Demonstrating Physical Damage Through Means Other Than Proving Contamination. In both General Mills and Source Food, the factual records were undisputed—there was no question that the oats and beef had been contaminated. What if the question of contamination is unclear?
A year after Source Food, the Minnesota Court of Appeals was asked to address that question. In United Sugars Corp. v. St. Paul Fire and Marine Ins. Co., A06-1933, 2007 WL 1816412 (Minn. App. June 26, 2007), there was an open question as to whether the removal of certain foreign substances from sugar cured the at-issue contamination or whether, despite the removal, it remained “physically damaged.” The Court of Appeals was asked to determine if a jury instruction provided by the lower court requiring that the jury find “contamination” to trigger coverage for losses, rather than “adulteration” as requested by the insured, was reversible error. The Court of Appeals held that it was reversible error to limit the question to one of contamination because the lower court did not allow a jury to find “physically damaged by any means other than proof that it actually contained ‘foreign matter.’” Accordingly, the court seemed to recognize that although there needed to be some physical link, proof of its presence was not necessary to establish “physical damage.”
The Unique Problem with Coronavirus
As courts begin to address coverage for losses arising from coronavirus, they undoubtedly will face the same questions. Must a business demonstrate that it was physically contaminated by the virus? Is an employee who tested positive sufficient to demonstrate physical damage? Will high exposure rates in a given area be sufficient to demonstrate physical damage? Although these questions are difficult enough when courts are addressing nonemergency situations of isolated food contamination, the current dynamic presents stark, practical public-policy concerns.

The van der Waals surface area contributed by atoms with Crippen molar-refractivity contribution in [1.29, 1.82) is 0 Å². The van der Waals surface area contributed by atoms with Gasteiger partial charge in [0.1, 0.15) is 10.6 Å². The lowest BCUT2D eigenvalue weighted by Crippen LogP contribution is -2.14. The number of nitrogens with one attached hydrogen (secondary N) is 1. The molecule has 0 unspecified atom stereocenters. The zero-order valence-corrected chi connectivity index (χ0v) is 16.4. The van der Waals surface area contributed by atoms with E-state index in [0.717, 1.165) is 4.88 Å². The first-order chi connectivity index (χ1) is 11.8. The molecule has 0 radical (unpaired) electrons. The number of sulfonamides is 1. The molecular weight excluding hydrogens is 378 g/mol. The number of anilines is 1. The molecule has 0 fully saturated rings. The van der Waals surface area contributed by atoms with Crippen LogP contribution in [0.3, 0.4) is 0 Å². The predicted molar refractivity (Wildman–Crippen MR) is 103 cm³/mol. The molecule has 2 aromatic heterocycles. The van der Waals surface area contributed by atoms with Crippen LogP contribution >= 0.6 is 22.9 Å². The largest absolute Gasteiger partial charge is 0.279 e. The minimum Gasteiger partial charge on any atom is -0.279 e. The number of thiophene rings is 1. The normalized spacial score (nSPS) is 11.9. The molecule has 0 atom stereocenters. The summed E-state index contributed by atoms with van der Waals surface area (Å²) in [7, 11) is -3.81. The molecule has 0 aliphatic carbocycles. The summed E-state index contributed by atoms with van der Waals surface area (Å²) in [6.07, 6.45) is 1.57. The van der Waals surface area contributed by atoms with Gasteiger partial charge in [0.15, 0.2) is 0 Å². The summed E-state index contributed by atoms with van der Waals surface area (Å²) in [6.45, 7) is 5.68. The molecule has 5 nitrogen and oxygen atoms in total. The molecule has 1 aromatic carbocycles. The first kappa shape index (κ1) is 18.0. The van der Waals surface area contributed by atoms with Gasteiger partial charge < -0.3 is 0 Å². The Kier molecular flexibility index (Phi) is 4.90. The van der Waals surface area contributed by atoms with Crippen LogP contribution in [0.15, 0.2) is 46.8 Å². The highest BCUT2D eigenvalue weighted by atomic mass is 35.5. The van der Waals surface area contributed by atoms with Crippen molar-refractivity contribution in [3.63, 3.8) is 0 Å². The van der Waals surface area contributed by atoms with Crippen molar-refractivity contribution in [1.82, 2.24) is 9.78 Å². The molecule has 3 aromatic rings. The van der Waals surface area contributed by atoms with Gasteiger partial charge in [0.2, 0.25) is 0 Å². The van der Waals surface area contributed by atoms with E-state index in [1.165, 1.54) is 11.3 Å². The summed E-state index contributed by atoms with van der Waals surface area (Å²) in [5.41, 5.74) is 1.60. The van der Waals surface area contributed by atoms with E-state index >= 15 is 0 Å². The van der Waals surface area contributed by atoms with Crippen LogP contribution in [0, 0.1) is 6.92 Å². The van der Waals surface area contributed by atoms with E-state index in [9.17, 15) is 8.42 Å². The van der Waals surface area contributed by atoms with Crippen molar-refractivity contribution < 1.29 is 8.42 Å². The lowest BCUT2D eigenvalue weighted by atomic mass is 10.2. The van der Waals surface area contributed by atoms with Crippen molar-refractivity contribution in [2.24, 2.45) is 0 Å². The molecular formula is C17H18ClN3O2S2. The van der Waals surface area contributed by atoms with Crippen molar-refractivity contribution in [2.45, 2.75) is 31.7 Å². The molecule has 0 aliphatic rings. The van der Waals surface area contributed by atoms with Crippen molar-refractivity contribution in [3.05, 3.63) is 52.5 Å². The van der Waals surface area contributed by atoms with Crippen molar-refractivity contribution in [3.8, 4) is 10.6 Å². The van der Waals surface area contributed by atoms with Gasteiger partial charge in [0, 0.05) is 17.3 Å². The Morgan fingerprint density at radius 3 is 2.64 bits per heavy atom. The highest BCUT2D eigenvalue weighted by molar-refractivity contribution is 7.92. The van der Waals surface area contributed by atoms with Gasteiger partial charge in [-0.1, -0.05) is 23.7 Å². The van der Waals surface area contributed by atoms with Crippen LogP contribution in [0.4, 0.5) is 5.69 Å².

Testing of both individuals and locations remains limited. Furthermore, asymptomatic carriers, unknowns regarding how long the virus can live on surfaces, and limitations on available PPE, testing labs, and appropriately trained individuals makes identifying the presence of coronavirus a practical impossibility for many under the current circumstances. Due to these issues, most people across all fields are simply advised to act like everyone has the virus. In fact, the CDC’s guidelines throughout the crisis have instructed employers to treat any potential case, or even potential exposure, the same as a positive case and mandating14-days quarantines in almost all circumstances.
The Solution of a Presumed Positive Presence
Considering the current limitations, it appears unfair and unadvisable to require insureds to be focusing on attempting to prove direct contamination of their business when such testing would potentially increase the public risk through additional social contact, require business expenditures at a time businesses are focusing on maintaining employment, and place yet additional players in a market for needed resources.
In light of these concerns, legislative intervention that balances the rights of both the insureds and insurers should be seriously considered by affected states. Although certain legislation under consideration such as New Jersey Bill A-3844, which would render coronavirus a covered peril under all business-interruption insurance policies in the state, may be a step too far, there appears to be a less radical solution. Legislation that established an evidentiary presumption that the coronavirus was present at all locations impacted by applicable civil orders would fairly preserve all contractual exclusions and other relevant policy language while taking an undue burden off insureds.
No doubt insurers will still have numerous arguments at their disposal to support denying coverage based on policy language; however, allowing insurers to avoid coverage because a business focused on keeping its employees healthy and employed, rather than procuring testing of its property, would not only be unjust, it would further hamper future economic recovery efforts. In this time of national emergency, state legislators should address the reality that we have all been physically damaged by the coronavirus whether we have a positive test to prove it or not.